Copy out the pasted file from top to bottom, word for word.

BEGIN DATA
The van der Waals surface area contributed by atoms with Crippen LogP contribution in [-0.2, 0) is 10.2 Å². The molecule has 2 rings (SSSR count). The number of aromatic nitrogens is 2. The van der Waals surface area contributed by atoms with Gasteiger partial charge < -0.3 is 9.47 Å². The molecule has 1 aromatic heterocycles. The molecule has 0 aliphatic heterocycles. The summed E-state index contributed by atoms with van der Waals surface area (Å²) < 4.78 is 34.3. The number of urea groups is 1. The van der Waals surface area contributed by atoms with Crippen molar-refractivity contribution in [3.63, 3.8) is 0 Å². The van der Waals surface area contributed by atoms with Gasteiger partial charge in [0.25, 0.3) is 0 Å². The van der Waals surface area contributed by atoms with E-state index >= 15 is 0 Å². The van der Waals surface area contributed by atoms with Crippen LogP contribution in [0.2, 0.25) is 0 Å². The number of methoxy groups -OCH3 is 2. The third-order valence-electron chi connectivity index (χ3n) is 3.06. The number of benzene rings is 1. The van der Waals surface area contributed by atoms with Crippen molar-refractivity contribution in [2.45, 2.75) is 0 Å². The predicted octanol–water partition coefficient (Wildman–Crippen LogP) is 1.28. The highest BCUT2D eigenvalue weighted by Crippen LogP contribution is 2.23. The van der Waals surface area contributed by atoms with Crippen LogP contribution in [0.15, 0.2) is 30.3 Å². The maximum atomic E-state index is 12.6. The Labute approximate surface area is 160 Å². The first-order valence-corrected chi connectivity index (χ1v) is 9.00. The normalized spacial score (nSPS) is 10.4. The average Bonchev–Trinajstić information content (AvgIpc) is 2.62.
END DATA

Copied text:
The van der Waals surface area contributed by atoms with Crippen LogP contribution in [-0.2, 0) is 10.2 Å². The molecule has 2 rings (SSSR count). The number of aromatic nitrogens is 2. The van der Waals surface area contributed by atoms with Gasteiger partial charge < -0.3 is 9.47 Å². The molecule has 1 aromatic heterocycles. The molecule has 0 aliphatic heterocycles. The summed E-state index contributed by atoms with van der Waals surface area (Å²) < 4.78 is 34.3. The number of urea groups is 1. The van der Waals surface area contributed by atoms with Crippen molar-refractivity contribution in [3.63, 3.8) is 0 Å². The van der Waals surface area contributed by atoms with Gasteiger partial charge in [0.25, 0.3) is 0 Å². The van der Waals surface area contributed by atoms with E-state index >= 15 is 0 Å². The van der Waals surface area contributed by atoms with Crippen LogP contribution in [0.2, 0.25) is 0 Å². The number of methoxy groups -OCH3 is 2. The third-order valence-electron chi connectivity index (χ3n) is 3.06. The number of benzene rings is 1. The van der Waals surface area contributed by atoms with Crippen molar-refractivity contribution in [2.45, 2.75) is 0 Å². The predicted octanol–water partition coefficient (Wildman–Crippen LogP) is 1.28. The highest BCUT2D eigenvalue weighted by Crippen LogP contribution is 2.23. The van der Waals surface area contributed by atoms with Crippen LogP contribution in [0.15, 0.2) is 30.3 Å². The maximum atomic E-state index is 12.6. The Labute approximate surface area is 160 Å². The first-order valence-corrected chi connectivity index (χ1v) is 9.00. The normalized spacial score (nSPS) is 10.4. The average Bonchev–Trinajstić information content (AvgIpc) is 2.62.